* 5 point scale (VG-G-F-B-VB) UK 3 point (G-FG-NG)
 

 

 

 

As the CSO’s preliminary analysis suggests, there is a strong relationship for example, between social class and health, with the affluent Professional Class reporting levels of Very Good Health at 75.2%, that are significantly higher than those for Unskilled Workers at 45.3%. With the release of more detailed data at electoral division (ED) and small area (SA) level, it will also be important to compare the health question against deprivation scores to further deeper our understanding of relationships between health, poverty and inequality. If results are comparable to other countries, the inverse relationship between deprivation and good health should be both apparent, and consistently identifiable down to neighbourhood level.

Geographical Patterns

As the CSO identify in their preliminary reporting[2], it is possible to map the rates of good and poor health by local authority and county across the country but with some important caveats at this early stage. Clearly counties with significantly older populations come out with poorer health status so to get a more accurate measure, it will be necessary to perform age-standardisation adjustments to take this into account. In addition, it is also clear that in general urban areas have lower levels of very good health than some of the ‘younger’ counties in their hinterlands. The CSO preliminary report provides a map of ‘very good’ health. But a map of a cumulative ‘bad/very bad’ health status, Figure 1b below, shows us a pattern of relatively high rates in the cities of Limerick, Dublin, Waterford and Cork as well as rural parts of Central Connacht, Longford and Tipperary South. Having this information makes it possible for example to compare with other regularly used indicators of mortality and morbidity, though few of these are available at any meaningful spatial scale. One example, drawn from preliminary results from a HRB-funded project being carried out at the Centre for Health GeoInformatics at NUI Maynooth, shows age-standardised mortality rates for 2006 (Figure 1a). The rates are calculated for the population under 75, a proxy measure of premature mortality. While this is a 26 county, rather than a 34 local authority map, the results are quite different. Updating the map to include the cities would be likely to improve the match, but it may be that the inclusion of the ‘fair’ category in Figure 1b might see a better correlation. In addition, deeper analysis on the disability data, as a proxy of limiting long-term conditions, might also throw up a sharper correlation.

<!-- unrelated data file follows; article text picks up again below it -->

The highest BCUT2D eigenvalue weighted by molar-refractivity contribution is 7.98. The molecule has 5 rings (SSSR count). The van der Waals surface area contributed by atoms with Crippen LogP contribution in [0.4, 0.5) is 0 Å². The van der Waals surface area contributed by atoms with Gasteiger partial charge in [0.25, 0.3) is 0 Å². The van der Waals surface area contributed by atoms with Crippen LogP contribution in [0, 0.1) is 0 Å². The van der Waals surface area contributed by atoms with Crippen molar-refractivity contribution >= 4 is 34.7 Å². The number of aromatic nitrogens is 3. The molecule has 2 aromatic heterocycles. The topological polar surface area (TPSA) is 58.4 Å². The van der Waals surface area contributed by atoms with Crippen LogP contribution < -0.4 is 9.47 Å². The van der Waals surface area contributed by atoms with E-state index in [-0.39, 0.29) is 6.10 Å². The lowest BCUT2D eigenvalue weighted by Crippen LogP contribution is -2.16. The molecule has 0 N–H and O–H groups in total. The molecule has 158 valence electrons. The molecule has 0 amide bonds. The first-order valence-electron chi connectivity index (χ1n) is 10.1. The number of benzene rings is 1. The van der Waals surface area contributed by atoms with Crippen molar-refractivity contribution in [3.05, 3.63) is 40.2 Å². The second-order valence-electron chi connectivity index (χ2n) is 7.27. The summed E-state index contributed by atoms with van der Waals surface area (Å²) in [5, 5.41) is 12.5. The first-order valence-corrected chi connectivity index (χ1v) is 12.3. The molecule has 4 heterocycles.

Figure 1.     a) ASMs (per 100k), 2006                

  

 

 

 

 

 

 

 

 

 

 

 

 

 

 

 

b) % with Bad/Very Bad Health, 2011  

 

 

 

 

 

 

 

 

 

 

 

 

 

 

  

Future directions.

It is very exciting to have this new data available for visual and statistical analysis. As well as cross-tabulations and comparisons with other Census data, it may also be used to compare with proxy measure of potential health care demand, such as the % of residents in each county in receipt of a medical card and other primary care supports. In addition, the mapping of disability data may also enable analysts to uncover and verify relationships between disability and health status and explore this geographically. In the different UK censuses, there is an additional question on limiting-long term illness which typically throws up much higher rates (20.4% for NI, 18.2% for England & Wales) than forIreland.  Given the better match between the new data for people reporting a disability, 13% in Census 2011, this suggests that the re-phrasing of the question is moving a little closer to the type of question used elsewhere and acts as a proxy for chronic illness levels. One advantage perhaps of the Irish census question in its use of five rather than three categories, is an ability to really pick out those with genuinely poor health, which may also prove useful in predicting potential future demand for health services. Indeed, given the paucity of detailed spatial information on the utilization of both hospital and general practitioner services inIreland, this may act as a subtle push to produce better spatial forecasting of demand on health services. Finally, the provision of a general health question is not unproblematic. All censuses are self-reported and therefore are, to an extent, unverifiable. The introduction of a new question, especially one as relatively subjective as health status, will always have associated teething problems. As noted above, the way in which the question is posed will also affect the results. But the data is likely to be useful in a whole variety of fields and will be used at a range of scales from local partnership work up to cross-border and international comparative scales. As a medical/health geographer, for whom any sort of health data, especially those collected at a range of meaningful geographical scales, is crucial, the CSO are to be lauded for suggesting and collecting this valuable dataset.

 Ronan Foley, Centre for Health GeoInformatics.